If I were to look at the experience of the organization profiled in the last three posts “A Systematic Approach to Part Shortages” I believe their biggest breakthrough was cultural. By applying the “morning market” as a process of managing problems, they began a shift from a reactive organization to a problem solving culture.
I can cite two other data points which suggest that when an organization starts managing problem solving in a systematic way, their performance begins to steadily improve. Even managing problem solving a little bit better results in much more consistent improvement and less backsliding. Of course my personal experience is only anecdotal. That is certainly true by the time you read it here as I try to filter things. But consider this: The key difference with Toyota’s approach that Steven Spear pointed out in “Decoding the DNA of the Toyota Production System” (as well as his PhD dissertation) was that the application of rules of flow triggered problem solving activity whenever there was a gap between expected and actual process or expected and actual outcome.
Does this mean you should go out and implement morning market’s everywhere? Again, based on my single company data point, no. That doesn’t work any more than attaching kanban cards to all of your parts and calling it a pull system. It is not about the white boards, it is not even about reviewing the problems every day. Reactive organizations do that too. In most cases in the Big Company that implemented morning markets everywhere, that is what happened – they morphed into another format for the Same Old Stuff.
Here are some of the things my example organization did that I think contributed to success in their cultural shift.
- They separated “containment” and “countermeasure” as two separate and distinct responses. This was to make sure that they all understood “containment” is what is done immediately to re-start production while preserving safety and quality. “Containment” was not a countermeasure as it rarely (if ever) actually addressed the root cause. It only isolated the effect of the problem as far upstream as possible. The rule of thumb was simple:
- Containment nearly always adds time, cost, resources, etc.
- A true countermeasure nearly always removes not only the containment, but reduces time, cost, resources.
- They didn’t use the meetings to discuss solutions. They only addressed two things:
- A quick update on the status of ongoing problem solving.
- A quick overview of new problems from yesterday.
I think this is an important point because too many meetings get bogged down with people talking about problems, and speculating what the causes are. That is completely non-productive.
- The actual people working on problems attended the meeting. I cannot over-emphasize how important this is. They did not send a single representative. Each person with expected activity reported his or her progress over the last 24 hours. It is difficult to stand in front of a group and say “I didn’t do anything.”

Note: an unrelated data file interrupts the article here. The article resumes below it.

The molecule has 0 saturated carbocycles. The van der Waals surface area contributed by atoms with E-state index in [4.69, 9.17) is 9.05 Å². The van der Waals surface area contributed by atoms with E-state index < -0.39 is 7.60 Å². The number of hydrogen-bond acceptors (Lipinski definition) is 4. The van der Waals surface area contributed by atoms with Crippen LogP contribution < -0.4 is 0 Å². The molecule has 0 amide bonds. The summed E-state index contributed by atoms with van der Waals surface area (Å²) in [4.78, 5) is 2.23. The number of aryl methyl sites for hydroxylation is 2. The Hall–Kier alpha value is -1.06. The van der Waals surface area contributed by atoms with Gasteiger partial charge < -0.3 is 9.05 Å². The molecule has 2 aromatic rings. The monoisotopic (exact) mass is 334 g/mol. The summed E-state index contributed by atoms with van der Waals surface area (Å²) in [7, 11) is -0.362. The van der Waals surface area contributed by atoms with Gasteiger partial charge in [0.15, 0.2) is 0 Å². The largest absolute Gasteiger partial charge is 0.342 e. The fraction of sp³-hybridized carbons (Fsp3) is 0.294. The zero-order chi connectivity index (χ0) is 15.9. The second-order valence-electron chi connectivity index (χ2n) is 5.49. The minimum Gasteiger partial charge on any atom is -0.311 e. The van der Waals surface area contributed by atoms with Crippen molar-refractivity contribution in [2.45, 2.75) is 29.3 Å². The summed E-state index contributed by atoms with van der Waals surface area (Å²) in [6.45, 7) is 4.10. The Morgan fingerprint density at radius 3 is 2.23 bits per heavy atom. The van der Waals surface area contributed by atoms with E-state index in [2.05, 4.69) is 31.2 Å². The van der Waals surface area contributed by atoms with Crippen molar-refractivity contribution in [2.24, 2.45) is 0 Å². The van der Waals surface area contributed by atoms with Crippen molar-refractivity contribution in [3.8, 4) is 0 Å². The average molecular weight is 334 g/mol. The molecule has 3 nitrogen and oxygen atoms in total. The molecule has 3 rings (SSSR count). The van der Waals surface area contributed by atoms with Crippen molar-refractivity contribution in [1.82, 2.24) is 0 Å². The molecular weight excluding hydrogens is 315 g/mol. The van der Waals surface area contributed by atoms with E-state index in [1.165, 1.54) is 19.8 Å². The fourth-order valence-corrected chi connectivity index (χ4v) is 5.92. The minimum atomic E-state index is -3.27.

- They blocked out time to work on problems. I probably should have put this one first. The manufacturing engineers and other professional problem solvers agreed not to schedule anything else for at least two hours every morning. This time was dedicated to working on the shop floor to understand the problem, and physically experiment with solutions. There was a lot of resistance to this. But over a couple of months it became close to the norm. It helped a lot because it started to drive the group to consider where they really spent their time vs. what they needed to get done. There was no doubt in the past that solving these problems was important, but it was never urgent. Nobody was ever asked why they weren’t working on a shop floor issue. That had been a “when I am done with everything else activity.” Gradually the group developed a stronger sense of the shop floor as their customer.
- They didn’t assign problems until someone was available to work on them. This came a little later, when the problem-solvers were missing deadlines. The practice had been to assign a responsible person in the morning when the problem was first reviewed. Realistically a person can work on one problem a time, and perhaps work on another when waiting for something. They established a priority list. The priority was set primarily by manufacturing. When a problem-solver became available, the next item on the list was assigned. Once a problem was assigned, nothing would over-ride that assignment except a safety issue or a defect that had actually escaped the plant and reached a customer.
- They got everyone formal training on problem solving with heavy emphasis on true root cause. People were expected to follow the method.
- A problem was not cleared from the board until a long term countermeasure had been implemented and verified as working.
By blocking out time, they were able to establish some kind of expectation for productivity. After that, if problems were accumulating faster than they were being cleared, they knew they had a methods or resource issue. The same was true for their other tasks which were worked on during the rest of the day.
This was the start of establishing a form of standard work for the problem solvers.